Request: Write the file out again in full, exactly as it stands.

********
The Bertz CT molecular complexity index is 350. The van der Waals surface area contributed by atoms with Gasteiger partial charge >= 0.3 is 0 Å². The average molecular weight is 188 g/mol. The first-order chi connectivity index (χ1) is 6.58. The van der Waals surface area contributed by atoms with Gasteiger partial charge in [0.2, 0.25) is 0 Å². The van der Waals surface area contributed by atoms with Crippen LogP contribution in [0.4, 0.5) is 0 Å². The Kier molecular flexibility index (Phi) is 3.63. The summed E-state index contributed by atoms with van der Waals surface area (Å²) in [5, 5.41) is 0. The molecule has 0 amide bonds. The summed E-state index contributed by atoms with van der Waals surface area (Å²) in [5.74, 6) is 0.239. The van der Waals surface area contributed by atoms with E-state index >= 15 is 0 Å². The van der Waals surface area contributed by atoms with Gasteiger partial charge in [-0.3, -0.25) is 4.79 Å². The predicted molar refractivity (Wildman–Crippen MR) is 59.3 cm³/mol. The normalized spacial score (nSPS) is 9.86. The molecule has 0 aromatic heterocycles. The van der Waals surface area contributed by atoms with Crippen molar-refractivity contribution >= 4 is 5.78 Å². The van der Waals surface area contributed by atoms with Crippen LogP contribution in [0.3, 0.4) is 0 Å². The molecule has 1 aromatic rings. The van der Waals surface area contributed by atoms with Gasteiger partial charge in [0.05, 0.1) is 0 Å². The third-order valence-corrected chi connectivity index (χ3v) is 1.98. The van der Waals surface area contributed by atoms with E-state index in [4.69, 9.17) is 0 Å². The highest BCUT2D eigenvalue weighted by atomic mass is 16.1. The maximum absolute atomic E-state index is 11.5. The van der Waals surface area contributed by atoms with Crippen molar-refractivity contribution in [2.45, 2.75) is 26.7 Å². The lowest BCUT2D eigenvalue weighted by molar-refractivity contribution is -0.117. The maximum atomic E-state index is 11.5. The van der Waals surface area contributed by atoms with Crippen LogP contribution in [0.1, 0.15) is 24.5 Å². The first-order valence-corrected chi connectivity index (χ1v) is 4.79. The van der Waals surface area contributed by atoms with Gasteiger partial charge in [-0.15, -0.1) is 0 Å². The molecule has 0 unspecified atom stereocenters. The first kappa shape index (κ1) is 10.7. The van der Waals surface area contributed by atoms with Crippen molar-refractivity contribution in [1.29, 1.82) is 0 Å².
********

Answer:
The Bertz CT molecular complexity index is 350. The van der Waals surface area contributed by atoms with Gasteiger partial charge >= 0.3 is 0 Å². The average molecular weight is 188 g/mol. The first-order chi connectivity index (χ1) is 6.58. The van der Waals surface area contributed by atoms with Gasteiger partial charge in [0.2, 0.25) is 0 Å². The van der Waals surface area contributed by atoms with Crippen LogP contribution in [0.4, 0.5) is 0 Å². The Kier molecular flexibility index (Phi) is 3.63. The summed E-state index contributed by atoms with van der Waals surface area (Å²) in [5, 5.41) is 0. The molecule has 0 amide bonds. The summed E-state index contributed by atoms with van der Waals surface area (Å²) in [5.74, 6) is 0.239. The van der Waals surface area contributed by atoms with E-state index >= 15 is 0 Å². The van der Waals surface area contributed by atoms with Gasteiger partial charge in [-0.3, -0.25) is 4.79 Å². The predicted molar refractivity (Wildman–Crippen MR) is 59.3 cm³/mol. The normalized spacial score (nSPS) is 9.86. The molecule has 0 aromatic heterocycles. The van der Waals surface area contributed by atoms with Crippen molar-refractivity contribution >= 4 is 5.78 Å². The van der Waals surface area contributed by atoms with Crippen LogP contribution in [0.3, 0.4) is 0 Å². The molecule has 1 aromatic rings. The van der Waals surface area contributed by atoms with Gasteiger partial charge in [0.05, 0.1) is 0 Å². The third-order valence-corrected chi connectivity index (χ3v) is 1.98. The van der Waals surface area contributed by atoms with E-state index in [4.69, 9.17) is 0 Å². The highest BCUT2D eigenvalue weighted by atomic mass is 16.1. The maximum absolute atomic E-state index is 11.5. The van der Waals surface area contributed by atoms with Crippen molar-refractivity contribution in [2.45, 2.75) is 26.7 Å². The lowest BCUT2D eigenvalue weighted by molar-refractivity contribution is -0.117. The maximum atomic E-state index is 11.5. The van der Waals surface area contributed by atoms with Crippen LogP contribution in [0.1, 0.15) is 24.5 Å². The first-order valence-corrected chi connectivity index (χ1v) is 4.79. The van der Waals surface area contributed by atoms with Gasteiger partial charge in [-0.15, -0.1) is 0 Å². The molecule has 0 unspecified atom stereocenters. The first kappa shape index (κ1) is 10.7. The van der Waals surface area contributed by atoms with Crippen molar-refractivity contribution in [1.29, 1.82) is 0 Å².